UPDATE (10/18/19, 11:30 am): This article has been updated to include a response from the Illinois Department of Corrections.
An Illinois transgender woman said in a motion this month that mistreatment she experienced at several male prison facilities due to her gender identity has continued, despite her transfer in April to a women’s prison.
The prisoner, Janiah Monroe, was moved to the Logan Correctional Center earlier this year after she brought a lawsuit against the Illinois Department of Corrections contending sexual harassment and mistreatment at each of the three men’s prison facilities she had been housed in since 2009.
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Monroe was one of several transgender women that were openly mocked or demeaned by Illinois correctional staffers in two private Facebook groups, an Injustice Watch review of the online comment threads revealed.
The more than two dozen correctional staffers participating in those private Facebook group conversations included officers, sergeants, and lieutenants from across the state, including some that appear to be employees at the women’s prison where Monroe is currently housed. The staffers who participated in the troubling online conversations referred to transgender women prisoners as “it” and “he,” and disclosed personal and medical information about inmates in state custody.
In the motion filed this month, Monroe requested an order from a federal judge prohibiting the department from transferring her out of a women’s facility, releasing her from restrictive housing that she said has kept her isolated, and requiring an end to verbal harassment by department staff.
Monroe said in a statement submitted to the court that she has been repeatedly misgendered by staff at the Logan Correctional Center who have referred to her as “it” or “whatever the f___ you are.” In the statement, she described having constant thoughts of suicide as a result of her extreme isolation.
“The social isolation and lack of human interaction are crushing and damaging to my mental health,” Monroe said in the statement.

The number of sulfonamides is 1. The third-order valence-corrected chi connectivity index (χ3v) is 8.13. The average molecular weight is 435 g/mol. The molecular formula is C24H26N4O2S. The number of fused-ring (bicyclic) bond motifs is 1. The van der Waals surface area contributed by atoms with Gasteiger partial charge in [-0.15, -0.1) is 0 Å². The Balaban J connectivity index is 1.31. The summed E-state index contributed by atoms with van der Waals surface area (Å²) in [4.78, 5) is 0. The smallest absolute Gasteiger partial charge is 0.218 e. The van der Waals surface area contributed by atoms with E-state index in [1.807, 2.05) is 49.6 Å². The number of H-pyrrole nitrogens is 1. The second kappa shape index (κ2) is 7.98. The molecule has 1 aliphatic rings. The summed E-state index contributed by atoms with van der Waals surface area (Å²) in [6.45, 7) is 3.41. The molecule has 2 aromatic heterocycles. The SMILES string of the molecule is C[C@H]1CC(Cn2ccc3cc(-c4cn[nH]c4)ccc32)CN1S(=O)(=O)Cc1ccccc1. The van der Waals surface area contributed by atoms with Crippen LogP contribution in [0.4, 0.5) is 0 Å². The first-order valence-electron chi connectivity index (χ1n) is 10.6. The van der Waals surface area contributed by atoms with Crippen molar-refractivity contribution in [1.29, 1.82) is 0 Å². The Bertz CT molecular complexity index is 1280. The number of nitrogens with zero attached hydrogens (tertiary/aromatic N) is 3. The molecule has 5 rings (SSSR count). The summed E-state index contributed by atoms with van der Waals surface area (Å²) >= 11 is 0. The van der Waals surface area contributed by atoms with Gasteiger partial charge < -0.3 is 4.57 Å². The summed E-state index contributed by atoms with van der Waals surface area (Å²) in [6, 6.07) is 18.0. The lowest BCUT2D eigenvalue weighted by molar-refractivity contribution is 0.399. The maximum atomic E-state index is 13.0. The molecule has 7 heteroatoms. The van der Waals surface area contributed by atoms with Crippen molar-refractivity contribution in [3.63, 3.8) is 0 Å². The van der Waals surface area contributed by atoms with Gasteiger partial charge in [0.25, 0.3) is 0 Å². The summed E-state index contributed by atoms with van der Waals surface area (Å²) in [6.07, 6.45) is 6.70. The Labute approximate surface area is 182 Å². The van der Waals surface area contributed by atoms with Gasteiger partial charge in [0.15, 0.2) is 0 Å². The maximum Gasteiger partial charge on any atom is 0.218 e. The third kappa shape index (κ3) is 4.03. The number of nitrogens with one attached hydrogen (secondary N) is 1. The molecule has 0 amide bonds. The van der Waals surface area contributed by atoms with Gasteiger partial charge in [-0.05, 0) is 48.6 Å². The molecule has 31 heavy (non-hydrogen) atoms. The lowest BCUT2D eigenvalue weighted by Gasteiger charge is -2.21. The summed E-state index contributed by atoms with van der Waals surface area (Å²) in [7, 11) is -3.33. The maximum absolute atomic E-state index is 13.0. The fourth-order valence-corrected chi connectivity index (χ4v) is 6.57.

Since her move to the women’s facility, Monroe has spent the majority of time in segregation or administrative detention, housing restrictions that left her in solitary confinement or in living arrangements that severely limit any interaction with other prisoners, the motion states.
The department, according to the motion, had placed Monroe on restrictive housing as she was under investigation after allegations were brought against her by other inmates. Nearly all of the allegations of misconduct have been proven false, the motion states.
In June, according to the motion, prison officials unexpectedly attempted to transfer Monroe back to the Pontiac Correctional Center, the male facility she was housed in previously. After being loaded into a van for transport, Monroe was brought back into the Logan facility, the motion states. The incident was “extremely traumatizing” for Monroe, according to the motion, who felt that a transfer back to Pontiac would have been a “death sentence.”
Logan’s former Warden, Glen Austin, acknowledged in a separate court deposition the Monroe’s transition to the women’s facility had not been smooth. She he had acted at times in a very “non-effeminate way,” Austin said, having fists clenched or speaking in a loud, angry voice, which was contrary to how another transgender woman behaved after her transfer to the facility.
“[Austin] has also admitted that the problems Ms. Monroe has encountered at Logan are a result of sex stereotyping—that she would at times act in an “aggressive” manner and that she was not always sufficiently ‘effeminate,’” the motion states.
Elizabeth Mazur, one of the prisoner’s attorneys, said Monroe’s situation has remained the same since the motion was filed earlier this month. The department is expected to file a response early next week.
A spokeswoman from the Illinois Department of Corrections said the department cannot comment on pending litigation.